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Thursday, November 20, 1997

Suspected serial killer executed for 1982 West Texas abduction-slaying

By MICHAEL GRACZYK / Associated Press Writer

HUNTSVILLE, Texas (AP) -- A suspected serial killer who buried bodies in the West Texas oilfields where he worked was executed Wednesday night for abducting and fatally stabbing a woman more than 15 years ago in an attack that also left her daughter dead.

Michael Eugene Sharp, 43, was pronounced dead at 6:21 p.m., eight minutes after a lethal dose of drugs was released into his arms.

In a final statement, Sharp praised God and asked for forgiveness. He also expressed love to family and friends.

"I would like to tell the surviving victims here, society, my family and friends, that I ask that they forgive me for anything I have done. I beg for your forgiveness," he said.

"I would like to ask the Lord, Jesus Christ, for forgiveness and say that despite my circumstances, I have been blessed by Him."

Sharp nodded to an adjacent witness room and a woman whose mother and sister he had slain, and he nodded toward five friends who watched from another small room a few feet away.

He asked that the wall separating the two witness rooms be "brought down and ... and that we put this incident in the past and behind and build a future."

Sharp was the 35th condemned killer to receive lethal injection in Texas this year, adding to a state record for executions in a single year.

Winkler County District Attorney Mike Fostel said he's confident Sharp was responsible for killing five people and said the former oil rig tool pusher told investigators "he'd give me five more graves if I got off my high horse and quit trying to seek the death penalty."

"I never negotiated with him," Fostel said this week. " I had no regard for him then. I have no regard for him now. I'm not the kind of prosecutor that says death penalty in every case, but Mike Sharp is a cold-blooded serial killer. He would still be killing if he was out. It's time for him to die. It's past time for him to die."

Sharp was convicted of abducting at knifepoint Brenda Kay Broadway, 32, and her two daughters, 8 and 14, from a car wash in Kermit, just south of the Texas-New Mexico border, on June 11, 1982. They drove in Sharp's pickup truck into the desert in adjacent Ector County where the mother and daughters were sexually assaulted.

Ms. Broadway and her younger daughter, Christie Michelle Elms, then were stabbed to death. The older daughter, Selena, escaped, hid in some mesquite trees and wandered naked for eight hours and five miles before finding help at an oil rig.

The bodies of her mother and sister were found in shallow graves.

The older daughter's description of Sharp's winged horse tattoo on his chest led to his arrest several days later in Sweetwater. She also testified at Sharp's murder trials where a jury took 37 minutes to decide he should die for her mother's death. Sharp received a life term for her sister's murder.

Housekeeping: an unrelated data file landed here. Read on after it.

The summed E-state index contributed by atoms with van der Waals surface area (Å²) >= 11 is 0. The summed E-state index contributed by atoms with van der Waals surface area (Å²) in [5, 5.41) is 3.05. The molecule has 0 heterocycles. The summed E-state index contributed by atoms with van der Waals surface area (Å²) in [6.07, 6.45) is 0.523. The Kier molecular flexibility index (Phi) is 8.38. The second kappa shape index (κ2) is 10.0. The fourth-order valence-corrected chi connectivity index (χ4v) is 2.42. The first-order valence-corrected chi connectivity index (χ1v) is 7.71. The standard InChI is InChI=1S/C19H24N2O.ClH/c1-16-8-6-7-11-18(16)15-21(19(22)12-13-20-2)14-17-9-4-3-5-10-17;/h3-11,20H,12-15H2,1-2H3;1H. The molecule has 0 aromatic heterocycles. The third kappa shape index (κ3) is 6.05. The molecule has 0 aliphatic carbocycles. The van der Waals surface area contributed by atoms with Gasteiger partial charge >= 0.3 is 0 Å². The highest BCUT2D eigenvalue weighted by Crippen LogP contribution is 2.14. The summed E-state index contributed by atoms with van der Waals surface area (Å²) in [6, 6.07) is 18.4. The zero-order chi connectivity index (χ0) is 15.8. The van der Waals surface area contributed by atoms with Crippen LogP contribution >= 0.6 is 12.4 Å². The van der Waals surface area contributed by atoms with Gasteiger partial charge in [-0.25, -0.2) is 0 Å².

Selena Kelly, now 30, is married, has a son and is living in Florida. She said she wanted to be in the death chamber to see Sharp get his "just desserts."

"He's gone and off the streets and for that I'm thankful," she said after watching Sharp die. "For my mom and my sister's sake, I felt I owed it to them to see it through to the end. And it's the end."

Sharp already had been known to West Texas authorities. At the time of his arrest, he was on parole for almost three years after serving 2-1/2 years of a 15-year term for aggravated robbery and theft in Ector County.

Sharp also was linked to but never charged with three other murders in the area, including two members of his oil rig crew -- William McNew, 27, and Tammy Davis, 20 -- clubbed to death with a shovel in February 1982, and the disappearance three months later of a pregnant 18-year-old Odessa woman, Blanca Guerrero.

The bodies of McNew and Ms. Davis were found buried near a rig where Sharp worked. Six months after Mrs. Guerrero disappeared, Sharp led authorities to her decomposed remains buried under a water tank.

He refused to take responsibility for her death. He also refused to discuss with reporters any of the other killings or disappearances of people from the area from late 1981 through the spring of 1982.

Sharp insisted, however, he turned his life around after finding God on death row. He gained notoriety among death penalty opponents as a founder of Lamp of Hope, an organization dedicated since 1991 to seeking compassion and forgiveness for condemned killers. It now claims some 700 members around the world.

"If he was for real, he would go ahead and give up the other graves he offered to me ... just so the families would know," Fostel, the prosecutor who sent Sharp to death row, said. "You don't change overnight. I've rarely seen anyone who went to the pen for any length of time that didn't start claiming that they found religion about the time they want something or someone to cut them a little slack."

Another Texas inmate, Charlie Livingston, is set to die Friday for a 1983 robbery-murder in Houston. At least three more executions are scheduled for December.

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